Kosovo’s plan to set up a fund for the Serb-run north financed out of customs duties collected on the border has run into strong opposition from Serbia.Kosovo’s Prime Minister, Hashim Thaci, has announced that the government will set up a special fund within the state budget for the Serb-run north, to be financed out of customs and taxes collected at the Brnjak and Jarinje border crossings with Serbia.
Thaci said the EU office in Pristina will be asked to set up a special bank account in a Kosovo bank, and the account will be used to manage the cash in the Fund.
The EU office in Pristina said it was awaiting details and the consent of both Kosovo and Serbia before opening the account.
“We commend both parties for achieving a provisional agreement on customs during their last round of dialogue in Brussels. It is up to the parties to provide details of their conclusions,” the EU office told Balkan Insight.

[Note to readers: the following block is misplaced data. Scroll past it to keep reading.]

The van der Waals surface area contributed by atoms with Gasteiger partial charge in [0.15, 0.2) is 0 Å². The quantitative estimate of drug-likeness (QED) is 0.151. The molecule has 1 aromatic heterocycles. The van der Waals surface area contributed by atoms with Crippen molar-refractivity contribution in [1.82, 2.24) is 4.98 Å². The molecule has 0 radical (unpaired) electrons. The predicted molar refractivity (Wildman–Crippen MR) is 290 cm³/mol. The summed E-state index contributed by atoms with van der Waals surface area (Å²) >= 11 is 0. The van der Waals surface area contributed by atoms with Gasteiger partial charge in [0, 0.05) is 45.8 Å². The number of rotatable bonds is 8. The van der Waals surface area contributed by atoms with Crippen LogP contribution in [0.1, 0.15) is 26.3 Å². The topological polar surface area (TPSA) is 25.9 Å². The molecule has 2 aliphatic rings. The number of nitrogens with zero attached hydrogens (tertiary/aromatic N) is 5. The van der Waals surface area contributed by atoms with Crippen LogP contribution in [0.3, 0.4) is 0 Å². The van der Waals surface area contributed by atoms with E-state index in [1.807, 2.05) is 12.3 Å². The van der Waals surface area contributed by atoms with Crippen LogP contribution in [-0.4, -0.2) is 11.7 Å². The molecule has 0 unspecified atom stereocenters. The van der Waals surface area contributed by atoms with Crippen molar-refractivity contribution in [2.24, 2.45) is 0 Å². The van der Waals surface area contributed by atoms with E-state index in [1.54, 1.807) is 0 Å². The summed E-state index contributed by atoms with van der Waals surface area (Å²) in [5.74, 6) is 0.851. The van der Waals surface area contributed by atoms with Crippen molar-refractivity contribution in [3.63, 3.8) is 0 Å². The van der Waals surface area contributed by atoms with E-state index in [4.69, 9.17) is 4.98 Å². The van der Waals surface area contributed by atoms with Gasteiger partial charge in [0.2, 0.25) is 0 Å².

In the fourth round of the EU-mediated dialogue on January 17, Serbia’s Prime Minister, Ivica Dacic, and his Kosovo counterpart reached a provisional understanding on the collection of customs duties, levies and VAT.
According to the Kosovo government, the money will be managed by a three-member board that will consist of a Serb, an Albanian and an international representative.
But Serbia was quick to attack the proposal, saying it had never agreed that customs money collected in the Serb-run north of Kosovo would go to the Kosovo government.
The northern segment of Kosovo is beyond the remit of the Pristina government, does not acknowledge the authority of its institutions, nor does it recognise Kosovo’s independence from Serbia, proclaimed in 2008.
Aleksandar Vulin, head of the Serbian government’s Office for Kosovo, said Thaci’s proposal only showed that Pristina was trying to do everything to prevent the customs agreement from being implemented.
“Thaci’s statement that the money [collected on customs in the north] will go to Kosovo’s budget is calculated to disturb and frighten the Serbs [in the north] and prevent them from taking part in implementation of these agreements,” he said.
Vulin said that Serbia would never encourage Kosovo Serbs to pay customs if the money was going to end up in the Kosovo government’s budget.
“If even one dinar collected at the administrative crossings was paid into the Kosovo budget, then neither I nor this government would ask the Serbs to take part in such an agreement,” Vulin added.